Ellis Wyatt

Hamline Biology Professor Ellis Wyatt (1930-2005) brought infectious curiosity to the classroom, laboratory, and field outings he led. 

From the beginning of his time at Hamline, Wyatt knew that his goals matched those of the University, where professors were expected to continue their research, but without compromising the excellent of their teaching. Obligations to students, he said, always came first. Wyatt also put energy into faculty-student research, balancing the demands of a committed professor and the obligations of an involved faculty member. Even after his retirement, he believed in the importance of training young people to understand and fight for the natural world, and he remained proud that the environmental studies program that he helped establish in shortly after the first Earth Day in 1970. 

Wyatt was born at the beginning of the Great Depression and spent his early years on a farm in Norton, Kansas, during the period known as the Dust Bowl. Severe drought and unsustainable farming practices led millions of people to lose their farms to the banks, and his family, too, lost everything. He remembered looking back at what had been their home as they drove away. They were eventually able to start over on a farm in Nampa, Idaho, and his parents ran it successfully until they retired in the 1970s. At age 18, Wyatt enlisted in the Navy and served in Korea, Guam, and Point Barrow, Alaska. He suffered a debilitating injury during his service, which ended his ambition to return to farming. He found new ambition from important mentors and made his way to Lewis and Clark College in Portland, Oregon, which demonstrated for him the value of a liberal arts education. He worked as a disease specialist for the Oregon Fish Commission while pursuing a masters degree at Oregon State University. He taught at Central Oregon College, continued to work for the state, then began a Ph.D. program, all the while exploring and leading field courses in the wilderness areas of the Cascade Mountains and along the Deschutes River. His Ph.D. advisor calculated the cost of every hour in the classroom and priced the value of the education using the “tuition meter.” Wyatt took all of these experiences with him when he took the faculty position at Hamline in 1971.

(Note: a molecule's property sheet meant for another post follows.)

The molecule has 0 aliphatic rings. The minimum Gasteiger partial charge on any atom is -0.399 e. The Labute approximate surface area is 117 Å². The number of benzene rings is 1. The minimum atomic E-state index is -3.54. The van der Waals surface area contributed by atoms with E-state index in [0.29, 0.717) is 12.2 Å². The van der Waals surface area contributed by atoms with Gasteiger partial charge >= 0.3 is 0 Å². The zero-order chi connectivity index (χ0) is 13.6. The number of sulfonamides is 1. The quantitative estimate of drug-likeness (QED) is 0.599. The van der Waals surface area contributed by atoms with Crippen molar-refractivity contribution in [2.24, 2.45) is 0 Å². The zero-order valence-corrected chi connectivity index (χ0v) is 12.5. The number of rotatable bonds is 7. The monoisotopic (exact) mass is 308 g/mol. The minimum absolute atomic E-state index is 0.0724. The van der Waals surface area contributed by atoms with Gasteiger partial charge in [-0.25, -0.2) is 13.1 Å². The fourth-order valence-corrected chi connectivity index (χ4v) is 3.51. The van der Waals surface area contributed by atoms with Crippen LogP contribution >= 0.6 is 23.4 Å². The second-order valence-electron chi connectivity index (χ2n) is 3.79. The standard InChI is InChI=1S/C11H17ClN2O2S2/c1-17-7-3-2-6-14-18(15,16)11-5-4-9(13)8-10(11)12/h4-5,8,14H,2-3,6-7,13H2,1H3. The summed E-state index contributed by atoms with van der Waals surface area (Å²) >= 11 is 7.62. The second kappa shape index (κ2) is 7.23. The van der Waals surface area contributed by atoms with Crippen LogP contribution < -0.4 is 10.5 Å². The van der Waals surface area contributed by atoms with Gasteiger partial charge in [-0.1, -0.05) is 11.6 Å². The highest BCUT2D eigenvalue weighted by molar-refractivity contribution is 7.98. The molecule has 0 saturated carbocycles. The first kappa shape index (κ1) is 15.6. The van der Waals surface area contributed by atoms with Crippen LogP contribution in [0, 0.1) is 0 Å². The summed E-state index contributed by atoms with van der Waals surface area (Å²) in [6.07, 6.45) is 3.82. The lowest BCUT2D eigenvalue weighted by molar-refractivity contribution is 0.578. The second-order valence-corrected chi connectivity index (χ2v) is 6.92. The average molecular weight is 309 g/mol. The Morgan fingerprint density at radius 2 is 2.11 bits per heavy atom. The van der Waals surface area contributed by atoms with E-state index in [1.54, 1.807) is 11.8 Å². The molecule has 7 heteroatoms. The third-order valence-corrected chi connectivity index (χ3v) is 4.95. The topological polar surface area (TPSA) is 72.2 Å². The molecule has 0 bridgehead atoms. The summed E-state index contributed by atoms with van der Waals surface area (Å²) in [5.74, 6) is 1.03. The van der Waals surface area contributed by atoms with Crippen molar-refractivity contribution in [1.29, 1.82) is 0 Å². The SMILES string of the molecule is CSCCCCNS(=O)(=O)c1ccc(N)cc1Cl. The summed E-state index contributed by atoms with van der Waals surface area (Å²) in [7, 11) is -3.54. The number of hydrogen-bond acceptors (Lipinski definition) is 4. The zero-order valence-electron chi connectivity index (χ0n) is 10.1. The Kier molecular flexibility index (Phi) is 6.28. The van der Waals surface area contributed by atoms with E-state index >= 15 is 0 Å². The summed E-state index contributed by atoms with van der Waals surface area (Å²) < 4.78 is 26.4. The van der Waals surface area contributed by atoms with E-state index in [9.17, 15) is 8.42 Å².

Wyatt taught microbiology, comparative anatomy, organismic form, and ecology. He served as department and division chair, as an advisor to students and to Tri Beta Science Biological Honorary Society. He shared with students his deep ecological values, which he attributed to his experiences living in the tropics, in the Arctic, and on a high desert. His concerns about the ever-increasing destruction of the environment motivated much of his teaching. He developed specific courses around global concerns and also wove these themes into whatever topics he was teaching, recognizing that environmental degradation and associated stress almost always co-existed with other biological issues, such as disease outbreaks. Throughout his distinguished career as a scientist and educator, his passion for protection and care of the natural world inspired colleagues, students, and members of the larger community. 

Wyatt’s luckiest students were those who accompanied him to Bodega Bay, California, for a January course studying marine biology. He reflected on that course: “What early mornings! What long days! What an enjoyable way to better know the students! What a beautiful setting and what a unique experience.” His other great joy in working with student advising students aspiring to enter one of the medical professions. Those students who secured a letter of recommendation from him had a 100 percent admission record to medical school. He did not write letters for those who would not be likely to earn admission, and he wrote strong supportive letters for those who would. 

Wyatt took great pride in his teaching, because the success he found there were not his own. Rather, he believed he was passing on what he had learned from his parents, his teachers, and his own mentors, and the achievements of his students validated his life and work. 

Later in life, he met and married a public school English teacher who shared a love of nature. In retirement, they enjoyed traveling, hiking, golfing, and volunteering at the Maplewood Nature Center.